Some critics have said he has misspoken on the issue, or made a gaffe, but other analysts have suggested that given Biden's extensive foreign policy experience and the context in which he made the remarks, next to Kishida and after the Russian invasion of Ukraine, he had not spoken in error.

A Chinese foreign ministry spokesperson said on Monday that China had no room for compromise or concessions on matters relating to its sovereignty and territorial integrity.

Taiwan's foreign ministry thanked Biden for his support, as did Taiwan’s senior representative in Israel. 

“Taiwan is grateful to President Biden’s strong message to show rock-solid support to Taiwan," Ya-Ping (Abby) Lee, representative of the Taipei Economic and Cultural Office in Tel Aviv, told the Jerusalem Post on Monday.

"We will continue to work closely with like-minded partners and countries to maintain the peace, stability and prosperity in the Indo Pacific region," he said.

KAN Reshet Bet radio reported on Tuesday that Israel's Foreign Ministry had banned diplomats from inviting Taiwanese diplomats to official events or meeting with them publicly due to China's rising sensitivity concerning Taiwan.

Biden condemns Russia's invasion of Ukraine

Biden condemned Russia's invasion of Ukraine, saying it had global ramifications.

"Russia's assault of Ukraine only heightens the importance of those goals of fundamental principles of international order, territorial integrity and sovereignty. International law, human rights must always be defended regardless of where they're violated in the world," he said.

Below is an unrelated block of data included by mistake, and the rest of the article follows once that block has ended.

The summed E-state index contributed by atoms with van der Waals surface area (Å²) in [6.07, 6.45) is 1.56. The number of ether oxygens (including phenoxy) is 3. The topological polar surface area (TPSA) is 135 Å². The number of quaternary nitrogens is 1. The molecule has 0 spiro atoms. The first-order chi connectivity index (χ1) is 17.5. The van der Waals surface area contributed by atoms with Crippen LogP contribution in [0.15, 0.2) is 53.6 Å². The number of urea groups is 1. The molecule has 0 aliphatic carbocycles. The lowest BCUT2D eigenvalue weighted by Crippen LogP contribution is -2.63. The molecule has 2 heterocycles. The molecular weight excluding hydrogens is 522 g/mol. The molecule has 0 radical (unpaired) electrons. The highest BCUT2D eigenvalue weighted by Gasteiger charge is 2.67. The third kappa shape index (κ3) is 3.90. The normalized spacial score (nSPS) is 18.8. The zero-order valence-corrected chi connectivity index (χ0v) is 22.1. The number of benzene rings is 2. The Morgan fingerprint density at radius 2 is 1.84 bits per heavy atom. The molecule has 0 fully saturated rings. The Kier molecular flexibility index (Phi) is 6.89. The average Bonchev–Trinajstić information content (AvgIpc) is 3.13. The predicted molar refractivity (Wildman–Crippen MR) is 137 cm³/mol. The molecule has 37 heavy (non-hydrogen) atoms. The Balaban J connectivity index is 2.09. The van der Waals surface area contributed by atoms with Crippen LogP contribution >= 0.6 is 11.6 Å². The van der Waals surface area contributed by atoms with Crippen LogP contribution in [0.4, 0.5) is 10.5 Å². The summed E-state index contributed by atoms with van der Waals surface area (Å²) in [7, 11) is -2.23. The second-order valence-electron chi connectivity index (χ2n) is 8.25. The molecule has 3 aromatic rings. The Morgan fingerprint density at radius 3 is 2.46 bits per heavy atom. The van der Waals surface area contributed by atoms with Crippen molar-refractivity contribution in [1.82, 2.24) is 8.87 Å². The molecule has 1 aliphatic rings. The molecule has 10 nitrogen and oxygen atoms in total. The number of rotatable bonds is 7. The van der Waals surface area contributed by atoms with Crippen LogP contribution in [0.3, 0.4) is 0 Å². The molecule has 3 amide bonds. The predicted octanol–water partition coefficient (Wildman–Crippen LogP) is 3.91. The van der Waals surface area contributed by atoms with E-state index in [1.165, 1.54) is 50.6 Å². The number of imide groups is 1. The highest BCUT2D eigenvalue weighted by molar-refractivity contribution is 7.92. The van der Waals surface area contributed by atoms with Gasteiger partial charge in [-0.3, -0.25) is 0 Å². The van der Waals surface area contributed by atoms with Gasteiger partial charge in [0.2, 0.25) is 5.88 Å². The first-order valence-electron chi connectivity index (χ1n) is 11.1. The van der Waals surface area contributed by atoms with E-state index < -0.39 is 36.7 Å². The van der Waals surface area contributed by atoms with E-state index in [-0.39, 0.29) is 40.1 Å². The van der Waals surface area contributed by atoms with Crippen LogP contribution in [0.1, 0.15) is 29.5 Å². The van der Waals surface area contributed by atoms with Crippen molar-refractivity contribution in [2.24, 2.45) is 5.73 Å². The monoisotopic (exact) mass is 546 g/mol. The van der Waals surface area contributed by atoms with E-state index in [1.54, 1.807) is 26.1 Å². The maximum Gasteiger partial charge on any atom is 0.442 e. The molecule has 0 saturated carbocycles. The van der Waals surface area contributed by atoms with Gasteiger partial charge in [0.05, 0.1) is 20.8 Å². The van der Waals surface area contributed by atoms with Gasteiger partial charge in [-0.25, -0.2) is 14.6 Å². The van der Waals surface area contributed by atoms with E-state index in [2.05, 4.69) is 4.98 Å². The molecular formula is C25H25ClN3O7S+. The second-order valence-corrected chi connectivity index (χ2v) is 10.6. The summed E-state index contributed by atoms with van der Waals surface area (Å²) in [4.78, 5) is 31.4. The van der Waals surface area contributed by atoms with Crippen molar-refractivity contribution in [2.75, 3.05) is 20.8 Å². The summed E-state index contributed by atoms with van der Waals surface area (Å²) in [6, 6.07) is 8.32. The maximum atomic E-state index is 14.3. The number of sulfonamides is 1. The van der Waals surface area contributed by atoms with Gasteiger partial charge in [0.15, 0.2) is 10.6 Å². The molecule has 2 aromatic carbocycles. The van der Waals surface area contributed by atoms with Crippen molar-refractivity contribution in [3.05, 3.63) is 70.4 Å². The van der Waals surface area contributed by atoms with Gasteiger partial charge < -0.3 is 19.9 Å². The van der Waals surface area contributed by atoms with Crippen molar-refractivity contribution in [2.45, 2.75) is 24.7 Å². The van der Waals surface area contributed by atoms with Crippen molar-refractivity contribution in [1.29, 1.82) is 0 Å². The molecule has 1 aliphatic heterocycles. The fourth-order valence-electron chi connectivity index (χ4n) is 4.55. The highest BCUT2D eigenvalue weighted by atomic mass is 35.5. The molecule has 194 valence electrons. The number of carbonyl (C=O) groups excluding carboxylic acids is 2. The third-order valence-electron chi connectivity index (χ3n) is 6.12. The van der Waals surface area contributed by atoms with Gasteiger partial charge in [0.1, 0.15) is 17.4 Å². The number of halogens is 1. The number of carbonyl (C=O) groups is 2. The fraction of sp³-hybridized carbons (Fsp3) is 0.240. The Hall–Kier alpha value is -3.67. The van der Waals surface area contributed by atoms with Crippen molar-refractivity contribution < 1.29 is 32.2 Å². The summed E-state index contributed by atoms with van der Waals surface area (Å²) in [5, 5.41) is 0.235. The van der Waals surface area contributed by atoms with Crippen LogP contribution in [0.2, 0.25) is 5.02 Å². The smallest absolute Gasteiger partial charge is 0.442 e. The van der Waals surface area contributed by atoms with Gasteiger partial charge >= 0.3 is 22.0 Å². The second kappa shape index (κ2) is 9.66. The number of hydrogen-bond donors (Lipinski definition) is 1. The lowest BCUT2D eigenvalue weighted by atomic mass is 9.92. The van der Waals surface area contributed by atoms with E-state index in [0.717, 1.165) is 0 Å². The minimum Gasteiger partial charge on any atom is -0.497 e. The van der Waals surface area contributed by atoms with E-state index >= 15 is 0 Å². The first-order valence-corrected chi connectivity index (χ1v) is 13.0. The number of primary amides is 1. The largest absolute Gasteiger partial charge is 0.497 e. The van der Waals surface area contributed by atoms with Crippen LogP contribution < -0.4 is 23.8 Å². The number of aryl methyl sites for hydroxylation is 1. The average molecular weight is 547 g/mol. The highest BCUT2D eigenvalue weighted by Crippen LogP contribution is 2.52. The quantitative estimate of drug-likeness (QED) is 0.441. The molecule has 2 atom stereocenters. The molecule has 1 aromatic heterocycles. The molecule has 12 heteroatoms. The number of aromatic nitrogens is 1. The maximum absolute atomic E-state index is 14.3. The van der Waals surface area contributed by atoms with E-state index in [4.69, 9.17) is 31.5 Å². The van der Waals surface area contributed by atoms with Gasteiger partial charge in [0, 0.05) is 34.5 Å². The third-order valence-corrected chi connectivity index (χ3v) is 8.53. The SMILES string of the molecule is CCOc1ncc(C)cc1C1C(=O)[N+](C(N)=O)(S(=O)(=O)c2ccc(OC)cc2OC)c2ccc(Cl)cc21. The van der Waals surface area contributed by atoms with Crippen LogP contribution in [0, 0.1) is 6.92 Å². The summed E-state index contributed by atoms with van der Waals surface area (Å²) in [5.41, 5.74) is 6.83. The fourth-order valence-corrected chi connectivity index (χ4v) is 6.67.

Kishida echoed Biden's condemnation of Russia, saying its invasion "shakes the foundation of international order" and was a direct challenge to the principles of the United Nations.

"We should not allow similar things to happen in the Indo-Pacific region," he said.

Biden said the United States would stand with its "close democratic partners" to push for a free and open Indo-Pacific.

India has frustrated the United States with what it regards as a lack of support for US-led sanctions on Russia and condemnation of its invasion, and abstained in UN Security Council votes on Russia's invasion.

The White House said Biden had condemned Russia's invasion of Ukraine in a bilateral meeting with Modi but it did not say if Modi had agreed.

Though India has developed close US ties in recent years and is a vital part of the Quad grouping, it also has a long-standing relationship with Russia, which remains a major supplier of its defense equipment and oil supplies.

New Australian Prime Minister Anthony Albanese said that "strong views" were expressed in the talks about Russia but did not give details.

Albanese also said his goals were aligned with the priorities of the Quad, telling his fellow leaders he wanted them all to lead on climate change.

"The region is looking to us to work with them and to lead by example," he said. "That's why my government will take ambitious action on climate change and increase our support to partners in the region as they work to address it."

China has been extending its influence in the Pacific where island nations face some of the most direct risks from rising seas. Top Chinese diplomat Wang Yi will in coming days visit the Solomon Islands, which recently signed a security pact with China despite US and Australian misgivings.

David Brinn and Tzvi Joffre contributed to this report.